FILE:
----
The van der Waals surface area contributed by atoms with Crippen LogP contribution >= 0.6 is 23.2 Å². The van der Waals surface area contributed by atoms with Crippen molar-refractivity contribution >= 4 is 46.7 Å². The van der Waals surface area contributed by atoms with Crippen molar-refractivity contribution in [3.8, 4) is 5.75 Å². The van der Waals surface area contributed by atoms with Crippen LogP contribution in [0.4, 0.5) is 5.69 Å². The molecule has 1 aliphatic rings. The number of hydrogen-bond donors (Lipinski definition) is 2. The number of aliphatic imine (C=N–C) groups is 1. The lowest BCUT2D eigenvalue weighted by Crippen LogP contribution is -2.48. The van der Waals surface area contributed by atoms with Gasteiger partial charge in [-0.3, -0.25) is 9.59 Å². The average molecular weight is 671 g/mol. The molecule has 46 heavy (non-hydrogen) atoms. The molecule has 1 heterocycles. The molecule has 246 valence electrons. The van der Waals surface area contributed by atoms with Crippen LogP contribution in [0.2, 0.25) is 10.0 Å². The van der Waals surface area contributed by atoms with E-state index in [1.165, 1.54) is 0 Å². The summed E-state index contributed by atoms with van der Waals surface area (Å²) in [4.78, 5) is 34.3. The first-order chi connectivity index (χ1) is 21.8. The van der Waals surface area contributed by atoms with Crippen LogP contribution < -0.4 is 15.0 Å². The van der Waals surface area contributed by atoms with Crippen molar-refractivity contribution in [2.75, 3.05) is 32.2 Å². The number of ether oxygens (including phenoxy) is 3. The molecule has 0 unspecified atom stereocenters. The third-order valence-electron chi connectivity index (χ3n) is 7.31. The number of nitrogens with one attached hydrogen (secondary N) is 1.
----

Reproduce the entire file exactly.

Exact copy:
The van der Waals surface area contributed by atoms with Crippen LogP contribution >= 0.6 is 23.2 Å². The van der Waals surface area contributed by atoms with Crippen molar-refractivity contribution >= 4 is 46.7 Å². The van der Waals surface area contributed by atoms with Crippen molar-refractivity contribution in [3.8, 4) is 5.75 Å². The van der Waals surface area contributed by atoms with Crippen LogP contribution in [0.4, 0.5) is 5.69 Å². The molecule has 1 aliphatic rings. The number of hydrogen-bond donors (Lipinski definition) is 2. The number of aliphatic imine (C=N–C) groups is 1. The lowest BCUT2D eigenvalue weighted by Crippen LogP contribution is -2.48. The van der Waals surface area contributed by atoms with Gasteiger partial charge in [-0.3, -0.25) is 9.59 Å². The average molecular weight is 671 g/mol. The molecule has 46 heavy (non-hydrogen) atoms. The molecule has 1 heterocycles. The molecule has 246 valence electrons. The van der Waals surface area contributed by atoms with Crippen LogP contribution in [0.2, 0.25) is 10.0 Å². The van der Waals surface area contributed by atoms with E-state index in [1.165, 1.54) is 0 Å². The summed E-state index contributed by atoms with van der Waals surface area (Å²) in [4.78, 5) is 34.3. The first-order chi connectivity index (χ1) is 21.8. The van der Waals surface area contributed by atoms with Crippen LogP contribution < -0.4 is 15.0 Å². The van der Waals surface area contributed by atoms with Crippen molar-refractivity contribution in [2.75, 3.05) is 32.2 Å². The number of ether oxygens (including phenoxy) is 3. The molecule has 0 unspecified atom stereocenters. The third-order valence-electron chi connectivity index (χ3n) is 7.31. The number of nitrogens with one attached hydrogen (secondary N) is 1.